Whales, dolphins and porpoises are to be photographed and their calls recorded during a new survey of marine life off Scotland's west coast.
Scientists and volunteers will gather the data between May and September.
The Hebridean Whale and Dolphin Trust (HWDT) project will also seek to record behaviour and numbers of basking sharks.
The survey work will be carried out over seven to 10 days from the charity's yacht, Silurian.
HWDT said 24 species of cetaceans - whales, dolphins and porpoises - can be found off Scotland's west coast, including species designated as national and international conservation priorities.
The survey will involve photographing dorsal fins for use in identifying individual animals and to improve understanding of species' movements and interactions.
Photo identification work has already catalogued 125 minke whales, some of which HWDT believe stay in Hebridean seas all year round.
The waters also support the UK's only resident population of killer whales and two feeding and breeding hotspots for basking sharks, the world's second biggest fish.
During the survey work, an underwater microphone called a hydrophone will be used to record the high frequency sounds of harbour porpoises and white-beaked dolphins for analysis.
Olivia Harries, HWDT biodiversity officer, said: "Given environmental and climate change, action to monitor and conserve Scotland's spectacular whales, dolphins and porpoises is more important than ever.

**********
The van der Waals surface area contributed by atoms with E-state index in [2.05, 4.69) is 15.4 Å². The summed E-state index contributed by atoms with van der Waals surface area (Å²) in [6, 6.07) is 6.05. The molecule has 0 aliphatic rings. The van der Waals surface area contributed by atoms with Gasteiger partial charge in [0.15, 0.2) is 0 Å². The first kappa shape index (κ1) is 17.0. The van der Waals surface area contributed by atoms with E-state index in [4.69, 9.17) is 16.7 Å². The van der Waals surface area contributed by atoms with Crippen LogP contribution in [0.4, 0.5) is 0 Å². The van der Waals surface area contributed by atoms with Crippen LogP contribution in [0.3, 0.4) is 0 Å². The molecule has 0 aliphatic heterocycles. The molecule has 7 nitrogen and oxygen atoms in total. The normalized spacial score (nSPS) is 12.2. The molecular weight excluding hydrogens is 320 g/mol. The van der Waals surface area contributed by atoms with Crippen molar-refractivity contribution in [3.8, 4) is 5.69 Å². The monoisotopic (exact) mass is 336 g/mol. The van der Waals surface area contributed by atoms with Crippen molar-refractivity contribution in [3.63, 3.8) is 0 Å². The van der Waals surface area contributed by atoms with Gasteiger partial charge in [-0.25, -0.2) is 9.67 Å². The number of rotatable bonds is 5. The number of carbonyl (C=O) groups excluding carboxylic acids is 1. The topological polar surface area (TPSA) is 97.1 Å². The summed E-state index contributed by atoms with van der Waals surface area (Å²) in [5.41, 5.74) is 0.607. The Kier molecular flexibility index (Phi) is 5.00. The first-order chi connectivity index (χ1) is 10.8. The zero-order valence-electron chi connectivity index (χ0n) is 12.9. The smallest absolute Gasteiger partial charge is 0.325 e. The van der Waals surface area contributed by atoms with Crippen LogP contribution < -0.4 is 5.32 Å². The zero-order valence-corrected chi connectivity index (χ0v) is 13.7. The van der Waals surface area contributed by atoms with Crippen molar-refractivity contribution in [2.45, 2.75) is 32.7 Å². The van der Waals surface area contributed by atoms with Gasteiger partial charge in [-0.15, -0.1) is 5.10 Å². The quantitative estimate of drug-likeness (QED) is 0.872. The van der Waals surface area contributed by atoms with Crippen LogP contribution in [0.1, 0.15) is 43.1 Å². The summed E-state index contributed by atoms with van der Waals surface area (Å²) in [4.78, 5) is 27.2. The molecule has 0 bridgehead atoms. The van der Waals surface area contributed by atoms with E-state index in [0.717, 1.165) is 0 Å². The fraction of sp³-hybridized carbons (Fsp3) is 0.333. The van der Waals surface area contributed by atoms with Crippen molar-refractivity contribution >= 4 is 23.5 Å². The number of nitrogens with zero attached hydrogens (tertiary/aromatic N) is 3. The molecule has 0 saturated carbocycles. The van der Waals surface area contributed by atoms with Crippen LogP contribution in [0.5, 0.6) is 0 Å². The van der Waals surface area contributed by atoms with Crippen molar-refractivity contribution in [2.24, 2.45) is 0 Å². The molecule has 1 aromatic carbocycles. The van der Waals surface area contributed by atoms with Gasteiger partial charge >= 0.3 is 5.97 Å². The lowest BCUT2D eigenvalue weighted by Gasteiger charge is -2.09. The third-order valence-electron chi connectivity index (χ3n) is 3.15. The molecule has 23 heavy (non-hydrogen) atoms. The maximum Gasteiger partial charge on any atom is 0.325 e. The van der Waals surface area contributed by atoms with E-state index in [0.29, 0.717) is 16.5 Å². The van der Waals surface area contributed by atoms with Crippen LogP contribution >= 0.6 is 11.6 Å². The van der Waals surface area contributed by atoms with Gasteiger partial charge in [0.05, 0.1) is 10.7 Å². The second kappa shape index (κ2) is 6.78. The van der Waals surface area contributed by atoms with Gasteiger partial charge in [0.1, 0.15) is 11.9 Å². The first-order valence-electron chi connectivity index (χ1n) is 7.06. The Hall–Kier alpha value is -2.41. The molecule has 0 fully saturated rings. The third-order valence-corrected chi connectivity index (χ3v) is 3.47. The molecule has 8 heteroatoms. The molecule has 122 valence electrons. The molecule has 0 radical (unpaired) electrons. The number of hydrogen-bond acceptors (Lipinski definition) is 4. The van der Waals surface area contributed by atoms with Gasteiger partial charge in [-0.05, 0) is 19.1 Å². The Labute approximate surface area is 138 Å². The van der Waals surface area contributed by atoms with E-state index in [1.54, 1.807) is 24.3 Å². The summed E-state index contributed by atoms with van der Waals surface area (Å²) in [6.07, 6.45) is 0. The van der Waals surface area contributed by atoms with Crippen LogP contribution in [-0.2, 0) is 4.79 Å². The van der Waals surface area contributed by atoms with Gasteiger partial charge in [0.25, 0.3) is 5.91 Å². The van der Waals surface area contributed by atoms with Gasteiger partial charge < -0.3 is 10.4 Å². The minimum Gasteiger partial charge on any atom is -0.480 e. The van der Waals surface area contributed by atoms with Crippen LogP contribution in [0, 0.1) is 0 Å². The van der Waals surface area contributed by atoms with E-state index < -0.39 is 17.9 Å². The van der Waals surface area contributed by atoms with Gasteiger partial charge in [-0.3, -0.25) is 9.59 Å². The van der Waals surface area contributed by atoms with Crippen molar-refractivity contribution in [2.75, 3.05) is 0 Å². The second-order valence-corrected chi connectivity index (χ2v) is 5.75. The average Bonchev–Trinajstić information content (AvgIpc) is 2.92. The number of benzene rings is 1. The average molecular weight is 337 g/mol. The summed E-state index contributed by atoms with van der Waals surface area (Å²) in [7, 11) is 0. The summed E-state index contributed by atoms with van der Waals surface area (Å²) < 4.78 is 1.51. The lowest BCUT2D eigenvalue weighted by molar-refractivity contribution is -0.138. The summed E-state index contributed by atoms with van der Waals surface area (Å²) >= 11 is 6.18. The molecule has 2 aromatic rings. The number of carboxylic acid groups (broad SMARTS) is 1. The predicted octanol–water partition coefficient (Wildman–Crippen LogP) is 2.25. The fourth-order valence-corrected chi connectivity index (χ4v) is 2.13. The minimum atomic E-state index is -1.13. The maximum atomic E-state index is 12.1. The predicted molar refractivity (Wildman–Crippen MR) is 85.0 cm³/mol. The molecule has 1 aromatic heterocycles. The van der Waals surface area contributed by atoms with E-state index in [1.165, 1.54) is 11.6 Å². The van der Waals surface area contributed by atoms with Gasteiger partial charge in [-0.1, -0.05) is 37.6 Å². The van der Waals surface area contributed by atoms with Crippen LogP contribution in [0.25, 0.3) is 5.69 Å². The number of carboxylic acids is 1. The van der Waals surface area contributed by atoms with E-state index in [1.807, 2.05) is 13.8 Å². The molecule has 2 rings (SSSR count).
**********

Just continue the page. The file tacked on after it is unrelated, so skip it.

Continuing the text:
"With 2013 being the Year of Natural Scotland, we're keen for people to take part in our surveys."
Volunteers will have to pay a fee to join the survey trips.
Earlier this year HWDT warned that the UK's only known resident population of killer whales was at risk of becoming extinct.
The group, which ranges from the north and west coast of Scotland to Ireland's west coast, is thought to contain just nine older animals.
The trust said the group was at risk as a result of the "skewed" demographics and its studies suggested the animals had become isolated from other groups in the north east Atlantic.
In February, a sighting of sperm whales off Scotland's north-west coast in winter was described as "extraordinary" by research charity Sea Watch.
Creel fishermen working between Loch Torridon and South Rona spotted the deep-diving whales.
Sea Watch said groups of sperm whales had been seen off Scotland in the summer, but it was unusual for them to be spotted at this time of year.
It said the change could be a sign of warming sea temperatures.
This year has also seen a basking shark tagging and tracking project extended.
In 2012, eight sharks were satellite tagged off Scotland's west coast and their travels could be followed online.
One of the sharks was tracked to the west coast of Portugal and another swam 1,864 miles (3,000km) to the Canary Islands off west Africa.
Scottish Natural Heritage (SNH) and the University of Exeter plan to tag 29 sharks this summer.
The project aims to increase understanding of the behaviour of the fish which gather in large numbers around the islands of Coll, Tiree and Canna every summer.
The work is also part of a wider programme of marine research led by SNH and Scottish government agency Marine Scotland.